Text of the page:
The most of the coast
ROOM AT THE INN
FOR the best elevated view of the sacred Hindu sea temple of Tanah Lot, on Bali’s southwest coast, stand at the seventh hole on Pan Pacific Nirwana Bali Resort’s golf course. The surf-pounded holy site, as improbably majestic as a stage set, seems close enough to touch.
This 103ha property, with award-winning Greg Norman-designed 18-hole course (including three impossible-looking cliff-to-cliff tee shots), is satisfyingly removed from the bustle of the main tourist precincts. Hunker down here and you get a sense of the Bali that existed before the spread of Seminyak’s villas, Kuta’s clubs and daft things such as fish-nibbling pedicures, Bintang beer massages and shop signs boasting ‘‘100 per cent genuine fakes’’.
A staff member tells me the resort employs more than 900 gardeners. The reach of the estate is a tremendous parkland of flowering bushes, palms and pandanus, koi ponds, rice fields, scattered temples adorned with offerings and amusements such as three-tiered swimming pools and, yikes, a 54m water slide.
A $US10 million refurbishment completed in December 2011 covered the 278 balconied guestrooms and suites set across several wings, lovely pool villas and eight restaurants and bars, including TLC, a chic cafe and tapas bar overlooking the seventh hole (grab an espresso and a beanbag on the lawn).
One of the best innovations is a series of 10 family rooms that feature a cosy nook with bunk beds close to the parents’ sleeping area, pint-sized chairs and play tables and Nintendo Wii video consoles. The expertly staffed Kids Club is set amid gardens and offers shallow pool, adventure playground and activities that include pottery, Balinese dancing, cooking classes and a weekly baby sea turtle release program.
Without children in tow, and admitting to no interest in the roughs and hazards of golf, my stay is altogether idle, spent haunting the excellent Nirwana Spa, which has 24 treatment salons, steam and sauna facilities and yoga room. (The last appointment at Nirwana Spa is at 9pm. Should there be a lawful limit on how many massages or ‘‘refreshing tomato body scrubs’’ a guest can have in one day? Just asking.)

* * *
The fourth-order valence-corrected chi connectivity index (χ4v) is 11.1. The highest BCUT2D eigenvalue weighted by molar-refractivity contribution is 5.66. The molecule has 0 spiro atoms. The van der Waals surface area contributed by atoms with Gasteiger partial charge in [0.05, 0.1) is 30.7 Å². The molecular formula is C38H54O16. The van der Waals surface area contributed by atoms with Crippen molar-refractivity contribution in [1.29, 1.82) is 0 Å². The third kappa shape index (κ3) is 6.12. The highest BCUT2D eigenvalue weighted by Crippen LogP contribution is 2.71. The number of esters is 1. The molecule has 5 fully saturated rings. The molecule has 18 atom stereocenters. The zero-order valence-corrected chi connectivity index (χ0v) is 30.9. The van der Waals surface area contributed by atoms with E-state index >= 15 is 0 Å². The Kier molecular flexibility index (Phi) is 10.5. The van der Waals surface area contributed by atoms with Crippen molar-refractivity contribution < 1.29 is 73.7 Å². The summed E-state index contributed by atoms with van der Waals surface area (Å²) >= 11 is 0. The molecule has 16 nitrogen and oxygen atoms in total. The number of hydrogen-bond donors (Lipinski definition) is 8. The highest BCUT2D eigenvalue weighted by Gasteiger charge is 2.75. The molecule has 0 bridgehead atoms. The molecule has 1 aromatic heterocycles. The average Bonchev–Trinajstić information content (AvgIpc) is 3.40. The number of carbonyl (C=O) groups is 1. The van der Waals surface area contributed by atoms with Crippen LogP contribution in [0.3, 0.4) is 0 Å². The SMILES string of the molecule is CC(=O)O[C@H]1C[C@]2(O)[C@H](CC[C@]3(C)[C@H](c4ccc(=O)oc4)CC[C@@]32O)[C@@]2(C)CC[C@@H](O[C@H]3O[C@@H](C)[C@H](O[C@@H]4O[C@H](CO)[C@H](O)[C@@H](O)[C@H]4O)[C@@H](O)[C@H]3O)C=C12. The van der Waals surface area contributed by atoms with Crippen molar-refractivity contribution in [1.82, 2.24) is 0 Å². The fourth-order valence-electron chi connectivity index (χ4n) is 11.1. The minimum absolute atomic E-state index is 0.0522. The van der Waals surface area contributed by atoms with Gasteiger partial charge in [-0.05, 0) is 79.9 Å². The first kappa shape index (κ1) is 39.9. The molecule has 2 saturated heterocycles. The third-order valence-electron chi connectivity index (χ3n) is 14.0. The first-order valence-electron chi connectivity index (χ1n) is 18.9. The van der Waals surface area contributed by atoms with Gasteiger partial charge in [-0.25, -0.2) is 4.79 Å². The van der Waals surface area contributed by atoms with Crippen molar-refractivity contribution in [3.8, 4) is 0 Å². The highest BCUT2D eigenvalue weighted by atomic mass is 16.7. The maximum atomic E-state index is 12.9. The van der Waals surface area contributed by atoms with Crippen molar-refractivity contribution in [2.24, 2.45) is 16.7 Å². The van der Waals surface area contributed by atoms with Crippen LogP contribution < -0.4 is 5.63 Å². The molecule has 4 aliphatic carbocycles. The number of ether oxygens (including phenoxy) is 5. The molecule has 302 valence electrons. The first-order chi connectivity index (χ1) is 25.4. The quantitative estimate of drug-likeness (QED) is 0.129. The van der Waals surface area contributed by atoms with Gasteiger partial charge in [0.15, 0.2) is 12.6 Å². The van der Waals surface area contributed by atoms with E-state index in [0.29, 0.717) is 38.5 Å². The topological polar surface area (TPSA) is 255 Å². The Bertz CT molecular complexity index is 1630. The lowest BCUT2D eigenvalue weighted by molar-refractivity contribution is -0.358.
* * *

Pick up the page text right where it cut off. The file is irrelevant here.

The most movement I muster is a rush for the nasi goreng on the breakfast buffet at the big and breezy Merica all-day dining room and a sprint to the Sunset Lounge for a ringside perch to watch the reddening sun sink over Tanah Lot (theatrically enhanced with a lychee or pear martini in hand).
Canadian-born and Australian-trained executive chef Brad Froehlich joined the resort in August last year and his Pacific Rim degustation menus could include pomegranate and papaya salad with ginger and chilli dressing; braised beef and truffle ravioli with porcini sauce; and peanut butter parfait with vanilla meringue, seasonal tropical fruit and pomegranate puree. Froehlich has brought new flair to the resort’s food-and-beverage offerings, including more produce harvested on site and a revamp of the semi-alfresco Pool Grill.
My room 340 is in the spacious Pacific Club category, with teak floors and silken finishes, garden and pool views, butler service, unlimited WiFi connectivity, two free laundry items a day and 24-hour access to the Pacific Lounge (all-day snacks and services).
A clifftop bale (pavilion) with a perky terracotta coronet on its thatched roof, floaty white curtains, mattress and bolsters is a marvellous daytime option for lying down. The horizon is broad and clear, little black butterflies and red-beaked finches zip past on the breeze, and Tanah Lot sits like a stony galleon defying the crash-boom of the surf.
A waiter appears with some cool refresher towels and encouraging offers of fresh pineapple juice or a head-and-shoulders massage. The free shuttle bus for Kuta and Seminyak leaves in about 10 minutes, but guess who won’t be on it.